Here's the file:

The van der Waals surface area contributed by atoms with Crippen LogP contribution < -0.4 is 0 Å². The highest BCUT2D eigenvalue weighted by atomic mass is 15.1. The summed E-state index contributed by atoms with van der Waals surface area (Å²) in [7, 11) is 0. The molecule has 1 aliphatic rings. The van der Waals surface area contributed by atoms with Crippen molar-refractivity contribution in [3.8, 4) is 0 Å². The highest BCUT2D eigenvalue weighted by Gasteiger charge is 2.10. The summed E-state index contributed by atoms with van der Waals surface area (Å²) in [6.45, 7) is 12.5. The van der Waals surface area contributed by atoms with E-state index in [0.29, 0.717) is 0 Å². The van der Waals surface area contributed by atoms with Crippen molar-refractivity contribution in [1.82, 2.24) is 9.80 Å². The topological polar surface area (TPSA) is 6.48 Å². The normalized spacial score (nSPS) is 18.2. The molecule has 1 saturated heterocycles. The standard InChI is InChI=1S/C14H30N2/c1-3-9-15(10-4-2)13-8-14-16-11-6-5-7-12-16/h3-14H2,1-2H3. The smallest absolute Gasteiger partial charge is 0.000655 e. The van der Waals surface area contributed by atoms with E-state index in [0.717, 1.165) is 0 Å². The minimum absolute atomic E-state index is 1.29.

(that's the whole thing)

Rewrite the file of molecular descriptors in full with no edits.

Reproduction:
The van der Waals surface area contributed by atoms with Crippen LogP contribution < -0.4 is 0 Å². The highest BCUT2D eigenvalue weighted by atomic mass is 15.1. The summed E-state index contributed by atoms with van der Waals surface area (Å²) in [7, 11) is 0. The molecule has 1 aliphatic rings. The van der Waals surface area contributed by atoms with Crippen molar-refractivity contribution in [3.8, 4) is 0 Å². The highest BCUT2D eigenvalue weighted by Gasteiger charge is 2.10. The summed E-state index contributed by atoms with van der Waals surface area (Å²) in [6.45, 7) is 12.5. The van der Waals surface area contributed by atoms with E-state index in [0.29, 0.717) is 0 Å². The van der Waals surface area contributed by atoms with Crippen molar-refractivity contribution in [1.82, 2.24) is 9.80 Å². The topological polar surface area (TPSA) is 6.48 Å². The normalized spacial score (nSPS) is 18.2. The molecule has 1 saturated heterocycles. The standard InChI is InChI=1S/C14H30N2/c1-3-9-15(10-4-2)13-8-14-16-11-6-5-7-12-16/h3-14H2,1-2H3. The smallest absolute Gasteiger partial charge is 0.000655 e. The van der Waals surface area contributed by atoms with E-state index in [0.717, 1.165) is 0 Å². The minimum absolute atomic E-state index is 1.29.